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Is behavioral ecology important for understanding and predicting population dynamics?

Gonzalez-Suarez, M. A. (2014) Is behavioral ecology important for understanding and predicting population dynamics? Ecosistemas, 23 (3). pp. 93-97. ISSN 1697-2473

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To link to this item DOI: 10.7818/ECOS.2014.23-3.12

Abstract/Summary

Population ecology is a discipline that studies changes in the number and composition (age, sex) of the individuals that form a population. Many of the mechanisms that generate these changes are associated with individual behavior, for example how individuals defend their territories, find mates or disperse. Therefore, it is important to model population dynamics considering the potential influence of behavior on the modeled dynamics. This study illustrates the diversity of behaviors that influence population dynamics describing several methods that allow integrating behavior into population models and range from simpler models that only consider the number of individuals to complex individual-based models that capture great levels of detail. A series of examples shows the importance of explicitly considering behavior in population modeling to avoid reaching erroneous conclusions. This integration is particularly relevant for conservation, as incorrect predictions regarding the dynamics of populations of conservation interest can lead to inadequate assessment and management. Improved predictions can favor effective protection of species and better use of the limited financial and human conservation resources.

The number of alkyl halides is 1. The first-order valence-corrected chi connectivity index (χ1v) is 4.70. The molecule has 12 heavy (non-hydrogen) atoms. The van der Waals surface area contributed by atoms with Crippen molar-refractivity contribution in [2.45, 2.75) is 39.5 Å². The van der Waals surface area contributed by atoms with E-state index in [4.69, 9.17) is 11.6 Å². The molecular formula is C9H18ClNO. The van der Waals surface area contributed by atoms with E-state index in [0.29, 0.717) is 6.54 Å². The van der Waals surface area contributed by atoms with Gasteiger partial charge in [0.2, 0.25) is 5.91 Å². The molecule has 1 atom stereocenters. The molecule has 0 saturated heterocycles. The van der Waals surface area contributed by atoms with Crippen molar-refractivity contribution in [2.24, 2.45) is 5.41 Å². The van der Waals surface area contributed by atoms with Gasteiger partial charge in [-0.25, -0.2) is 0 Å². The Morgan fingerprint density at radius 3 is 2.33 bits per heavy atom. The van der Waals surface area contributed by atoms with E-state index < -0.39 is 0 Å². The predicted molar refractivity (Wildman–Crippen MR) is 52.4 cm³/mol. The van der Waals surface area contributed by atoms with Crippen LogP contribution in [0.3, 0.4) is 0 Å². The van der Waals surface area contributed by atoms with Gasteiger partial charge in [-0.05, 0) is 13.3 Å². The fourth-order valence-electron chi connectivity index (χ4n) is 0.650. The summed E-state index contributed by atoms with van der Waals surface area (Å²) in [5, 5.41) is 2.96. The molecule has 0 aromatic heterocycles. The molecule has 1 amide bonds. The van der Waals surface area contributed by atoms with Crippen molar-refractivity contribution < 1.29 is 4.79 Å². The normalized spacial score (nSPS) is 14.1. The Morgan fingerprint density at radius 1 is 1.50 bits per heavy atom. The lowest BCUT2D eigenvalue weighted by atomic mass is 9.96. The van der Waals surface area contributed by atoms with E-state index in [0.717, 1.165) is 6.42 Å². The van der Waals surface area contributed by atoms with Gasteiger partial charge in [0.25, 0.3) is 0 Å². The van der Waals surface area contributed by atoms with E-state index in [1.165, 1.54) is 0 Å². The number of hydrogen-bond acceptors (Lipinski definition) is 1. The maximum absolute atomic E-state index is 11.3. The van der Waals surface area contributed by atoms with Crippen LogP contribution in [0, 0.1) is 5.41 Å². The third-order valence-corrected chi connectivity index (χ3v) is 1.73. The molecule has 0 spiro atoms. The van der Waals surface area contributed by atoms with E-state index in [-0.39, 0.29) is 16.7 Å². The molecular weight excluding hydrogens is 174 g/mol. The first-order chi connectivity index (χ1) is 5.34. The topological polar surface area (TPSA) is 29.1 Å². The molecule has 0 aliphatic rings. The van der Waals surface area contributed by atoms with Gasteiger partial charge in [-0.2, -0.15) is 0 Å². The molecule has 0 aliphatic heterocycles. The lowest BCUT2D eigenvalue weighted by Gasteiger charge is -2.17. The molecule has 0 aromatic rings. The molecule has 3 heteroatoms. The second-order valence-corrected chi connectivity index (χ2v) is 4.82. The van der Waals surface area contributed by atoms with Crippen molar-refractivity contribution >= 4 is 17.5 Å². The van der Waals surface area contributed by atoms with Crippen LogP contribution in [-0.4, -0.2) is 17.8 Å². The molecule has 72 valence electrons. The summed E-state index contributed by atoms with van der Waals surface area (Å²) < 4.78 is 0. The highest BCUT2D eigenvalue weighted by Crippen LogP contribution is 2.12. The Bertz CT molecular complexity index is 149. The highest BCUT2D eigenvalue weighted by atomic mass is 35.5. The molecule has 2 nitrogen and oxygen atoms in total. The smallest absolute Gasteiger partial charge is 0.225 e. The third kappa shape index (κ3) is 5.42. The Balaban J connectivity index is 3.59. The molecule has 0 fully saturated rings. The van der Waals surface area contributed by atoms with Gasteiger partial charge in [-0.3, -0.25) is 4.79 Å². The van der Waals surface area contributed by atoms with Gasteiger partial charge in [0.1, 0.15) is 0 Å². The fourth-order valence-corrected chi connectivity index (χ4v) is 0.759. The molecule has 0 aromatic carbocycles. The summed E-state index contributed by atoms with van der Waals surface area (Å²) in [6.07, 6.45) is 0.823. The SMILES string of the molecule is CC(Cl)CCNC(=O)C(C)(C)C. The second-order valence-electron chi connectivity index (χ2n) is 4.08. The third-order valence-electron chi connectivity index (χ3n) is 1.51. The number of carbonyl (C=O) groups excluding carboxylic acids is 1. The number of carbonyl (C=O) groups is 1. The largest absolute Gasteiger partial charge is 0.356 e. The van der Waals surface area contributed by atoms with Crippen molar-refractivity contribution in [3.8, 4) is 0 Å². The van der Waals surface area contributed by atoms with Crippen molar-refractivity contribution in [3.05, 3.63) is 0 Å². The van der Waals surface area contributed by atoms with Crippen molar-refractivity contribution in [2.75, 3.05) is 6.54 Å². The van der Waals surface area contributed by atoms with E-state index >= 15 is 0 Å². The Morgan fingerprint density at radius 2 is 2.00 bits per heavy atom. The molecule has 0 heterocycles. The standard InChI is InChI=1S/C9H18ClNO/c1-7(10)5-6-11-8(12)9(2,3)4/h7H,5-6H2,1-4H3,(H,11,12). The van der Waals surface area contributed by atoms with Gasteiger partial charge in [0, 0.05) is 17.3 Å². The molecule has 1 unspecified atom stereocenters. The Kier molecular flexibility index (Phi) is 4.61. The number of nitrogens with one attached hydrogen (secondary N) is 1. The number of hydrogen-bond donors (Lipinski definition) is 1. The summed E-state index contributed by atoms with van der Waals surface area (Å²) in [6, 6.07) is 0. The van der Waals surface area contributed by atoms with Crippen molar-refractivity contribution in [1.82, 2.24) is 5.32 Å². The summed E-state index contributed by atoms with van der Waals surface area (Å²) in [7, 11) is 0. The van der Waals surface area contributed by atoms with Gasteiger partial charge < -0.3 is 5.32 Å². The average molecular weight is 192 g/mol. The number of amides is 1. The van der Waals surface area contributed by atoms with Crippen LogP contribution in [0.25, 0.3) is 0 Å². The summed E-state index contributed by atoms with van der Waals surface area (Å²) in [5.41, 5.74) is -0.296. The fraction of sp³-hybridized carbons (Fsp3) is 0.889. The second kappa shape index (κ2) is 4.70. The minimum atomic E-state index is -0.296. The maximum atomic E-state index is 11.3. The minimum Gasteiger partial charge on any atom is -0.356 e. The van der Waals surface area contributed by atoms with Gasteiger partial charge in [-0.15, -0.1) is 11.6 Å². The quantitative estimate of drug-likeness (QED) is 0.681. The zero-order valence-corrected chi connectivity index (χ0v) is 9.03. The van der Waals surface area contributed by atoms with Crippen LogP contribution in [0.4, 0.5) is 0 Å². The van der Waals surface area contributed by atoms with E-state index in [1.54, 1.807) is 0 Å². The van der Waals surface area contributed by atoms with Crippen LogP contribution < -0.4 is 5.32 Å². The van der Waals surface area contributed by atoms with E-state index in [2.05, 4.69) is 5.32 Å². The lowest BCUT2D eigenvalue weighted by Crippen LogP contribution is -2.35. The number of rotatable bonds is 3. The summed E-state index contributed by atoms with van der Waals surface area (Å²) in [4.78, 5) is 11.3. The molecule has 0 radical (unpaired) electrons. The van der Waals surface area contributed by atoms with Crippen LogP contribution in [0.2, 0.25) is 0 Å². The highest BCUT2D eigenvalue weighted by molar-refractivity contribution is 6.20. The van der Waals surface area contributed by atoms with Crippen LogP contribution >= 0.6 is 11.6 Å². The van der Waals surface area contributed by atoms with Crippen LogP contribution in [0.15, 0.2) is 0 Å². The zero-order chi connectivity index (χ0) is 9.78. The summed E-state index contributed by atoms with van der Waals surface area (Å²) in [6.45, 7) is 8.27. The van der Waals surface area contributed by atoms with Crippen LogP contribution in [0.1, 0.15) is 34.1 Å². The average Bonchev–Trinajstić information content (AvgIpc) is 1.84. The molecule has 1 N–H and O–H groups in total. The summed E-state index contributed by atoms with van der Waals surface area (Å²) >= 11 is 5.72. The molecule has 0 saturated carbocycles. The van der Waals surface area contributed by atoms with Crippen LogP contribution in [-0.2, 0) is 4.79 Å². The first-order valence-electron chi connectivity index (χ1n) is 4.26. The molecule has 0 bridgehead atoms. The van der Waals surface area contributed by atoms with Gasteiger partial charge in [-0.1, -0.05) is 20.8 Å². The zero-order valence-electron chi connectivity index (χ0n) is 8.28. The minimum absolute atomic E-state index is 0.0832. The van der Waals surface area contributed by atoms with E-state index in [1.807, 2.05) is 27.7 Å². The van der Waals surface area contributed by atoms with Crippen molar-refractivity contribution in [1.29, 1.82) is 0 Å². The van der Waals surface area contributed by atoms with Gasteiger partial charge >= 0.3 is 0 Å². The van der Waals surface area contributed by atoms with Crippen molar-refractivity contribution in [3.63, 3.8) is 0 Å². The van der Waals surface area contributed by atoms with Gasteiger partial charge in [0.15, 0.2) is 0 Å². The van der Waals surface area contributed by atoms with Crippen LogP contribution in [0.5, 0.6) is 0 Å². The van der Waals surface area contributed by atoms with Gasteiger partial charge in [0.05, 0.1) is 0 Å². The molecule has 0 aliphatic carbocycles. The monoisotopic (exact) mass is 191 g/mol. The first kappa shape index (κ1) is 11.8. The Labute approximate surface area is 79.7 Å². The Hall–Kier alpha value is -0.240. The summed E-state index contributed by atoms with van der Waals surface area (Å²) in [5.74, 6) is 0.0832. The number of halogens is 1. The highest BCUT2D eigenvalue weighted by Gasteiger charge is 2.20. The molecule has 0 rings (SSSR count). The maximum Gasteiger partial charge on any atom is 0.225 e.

Item Type:Article
Refereed:Yes
Divisions:Faculty of Life Sciences > School of Biological Sciences > Ecology and Evolutionary Biology
ID Code:51701
Uncontrolled Keywords:conservation; ethology; population model; Population Viability Analysis (PVA)
Publisher:Redalyc

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